All the signs were there. This was going to be a bad season for the Arizona Wildcats, certainly in comparison to most other ones over the past 35 years.
But now that it’s over, following Wednesday’s 78-65 loss to USC in the first round—the first game—of the Pac-12 tournament, the actual season results seem far worse than anyone could have expected.
Sure, Arizona had to replace all five starters from last year’s team including a trio of guys who have played in the NBA. Yes, the talent level was going to be much lower than at any point in the Sean Miller era, as was the amount of incoming experience, but the dropoff from one year to the next couldn’t be that drastic, could it?
Ron Howard narrator voice: It could.
The wounds are still fresh from this 17-15 team, but rather than let them scab over let’s pour some antiseptic on them and really feel the pain from arguably Arizona’s worst since since 1982-83:
Brandon Randolph wasn’t built to be Arizona’s go-to player
With a career-high 25 points against Houston Baptist on Nov. 7, Randolph established himself as the early alpha dog for Arizona. This was a very pleasant development considering that no returning player averaged more than 4.3 points per game in 2017-18.
Randolph continued to be Arizona’s most prolific scorer the remainder of the season, but it’s fair to say he peaked far too early. He had 21 in an overtime win over Utah on the first weekend of Pac-12 play, but needed 19 shots to do so, and after scoring 17 (on 4-of-15 shooting) at Stanford in the next game he only reached the 15-point mark twice more.
His final average, after scoring just two points in 16 minutes off the bench in the finale against USC: 12.4 per game. That’s the lowest by Arizona’s top producer in 74 seasons.
Randolph ended up shooting 38.4 percent, and against Pac-12 competition that rate dipped to 32.7 percent. As bad as those numbers were, they wouldn’t have been as glaring if the sophomore guard had other facets to his game besides scoring. But he averaged just 3.3 rebounds and 1.0 assists per game, his two dimes against USC marking just the seventh time in 32 games he assisted on two or more makes by teammates.
The grad transfers didn’t help as much as they needed to
The opinions vary greatly when it comes to graduate transfers and how teams go about utilizing them. For Arizona this season, it was imperative that point guard Justin Coleman and Ryan Luther have a significant impact if the Wildcats had any chance of success.
Miller regularly acknowledged how important Coleman and Luther were to this team, saying prior to the regular-season finale that he didn’t think Arizona would have won 10 games without them.
But how much did they help, really?
Luther, who had 16 points in his final college game, averaged 8.4 points and 4.3 rebounds. He shot 37.5 percent from three-point range, tops among Arizona’s most-used players, but he didn’t provide anything close to the inside presence needed from a 6-foot-9 forward.
Coleman, who had five points and three assists to end his career, averaged 8.9 points and a team-best 3.8 assists. His floor leadership was priceless but that didn’t always translate into production.
Each definitely helped fill the gaps for Arizona, but might that have been at the cost of younger players who could have benefitted from more time to develop on the court? Ira Lee managed to still find his role despite Luther, but Alex Barcello ended up averaging the same number of minutes as he did as a freshman.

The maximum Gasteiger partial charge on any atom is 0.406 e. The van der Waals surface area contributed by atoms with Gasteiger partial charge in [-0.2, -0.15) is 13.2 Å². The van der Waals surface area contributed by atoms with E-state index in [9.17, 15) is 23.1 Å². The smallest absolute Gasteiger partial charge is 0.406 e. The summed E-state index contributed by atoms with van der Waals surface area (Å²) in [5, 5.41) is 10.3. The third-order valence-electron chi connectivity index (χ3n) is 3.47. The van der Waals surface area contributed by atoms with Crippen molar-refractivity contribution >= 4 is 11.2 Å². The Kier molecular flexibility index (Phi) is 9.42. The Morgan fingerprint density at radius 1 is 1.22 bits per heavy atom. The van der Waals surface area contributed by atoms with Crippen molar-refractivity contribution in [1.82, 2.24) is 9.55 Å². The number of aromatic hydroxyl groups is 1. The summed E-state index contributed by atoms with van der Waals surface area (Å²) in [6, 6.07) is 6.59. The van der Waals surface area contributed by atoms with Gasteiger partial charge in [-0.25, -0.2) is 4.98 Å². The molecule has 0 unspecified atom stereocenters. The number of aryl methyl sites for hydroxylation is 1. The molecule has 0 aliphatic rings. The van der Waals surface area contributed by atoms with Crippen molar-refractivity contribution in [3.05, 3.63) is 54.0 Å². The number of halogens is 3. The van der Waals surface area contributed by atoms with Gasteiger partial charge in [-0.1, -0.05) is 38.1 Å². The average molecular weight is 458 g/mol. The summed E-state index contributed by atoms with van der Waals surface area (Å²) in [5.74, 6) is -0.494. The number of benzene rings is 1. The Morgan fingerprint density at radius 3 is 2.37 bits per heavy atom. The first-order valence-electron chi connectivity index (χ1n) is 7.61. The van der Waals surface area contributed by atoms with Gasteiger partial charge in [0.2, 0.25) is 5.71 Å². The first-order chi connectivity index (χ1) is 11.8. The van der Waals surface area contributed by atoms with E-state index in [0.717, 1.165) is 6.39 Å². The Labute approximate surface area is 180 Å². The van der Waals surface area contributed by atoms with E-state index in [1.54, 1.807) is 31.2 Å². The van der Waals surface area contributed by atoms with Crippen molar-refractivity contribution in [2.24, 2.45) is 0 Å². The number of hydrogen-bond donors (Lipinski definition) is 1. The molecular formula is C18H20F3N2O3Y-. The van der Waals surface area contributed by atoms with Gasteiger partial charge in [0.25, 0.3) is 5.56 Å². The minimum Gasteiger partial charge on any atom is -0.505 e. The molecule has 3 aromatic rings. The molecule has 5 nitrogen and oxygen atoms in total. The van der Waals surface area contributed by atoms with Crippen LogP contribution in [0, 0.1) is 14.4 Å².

Dylan Smith never met a shot he didn’t like
The only thing Smith did more this season than fire up shots was dribble before those shots. And he wasn’t good at either of them.
Smith, who had nine points against USC on 3-of-12 shooting (including 1 of 7 from three), just completed one of the least efficient seasons in program history. No, really.
His final numbers: 7.2 points per game on 34.1 percent shooting. He logged 783 minutes, the 44th player in the Miller era to get that much court time but only the eighth to shoot under 40 percent (including teammates Coleman and Randolph).
Smith’s field goal percentage was dead last on that list. In fact, dating back to 1992-93 the Wildcats have had only eight other players who appeared in at least 75 percent of games and shot worse.
Chase Jeter lacks offensive skills
A former 5-star signee for Duke, Jeter could never carve out a role during his two seasons at his first school, and with that program routinely bringing in top-tier prospects it was very smart of him to look elsewhere. And Arizona proved to be a great fit, particularly since it was going to have plenty of minutes available for a talented frontcourt player who was willing to do the dirty work.
And by and large, Jeter’s first season playing in Tucson was a good one. Had he not dealt with injuries, first to his back and then to his knee, it might have been even better.
But even before getting banged up it was pretty evident that Jeter’s best attributes didn’t involve scoring. So it goes when you’re 6-foot-10 but don’t have the bulk to bang around inside and don’t have the range to shoot from outside of 10 feet.
The injuries likely contributed to this, but at the end of the season Jeter’s post moves became so predictable that it almost made sense for teams to allow him to get the ball down low.
Chase Jeter takes so long to gather, pivot and go up in the paint that defenders have time to make a ham sandwich and still keep him from scoring— Brian Pedersen (@realBJP) March 13, 2019
Jeter was 2 for 9 from the field against USC, finishing the season with a 57.4 percent shooting rate. That’s good, but consider that entering Pac-12 play he was shooting 65.7 percent and failed to make at least half his shots just once in 13 games. That happened nine times from January through March.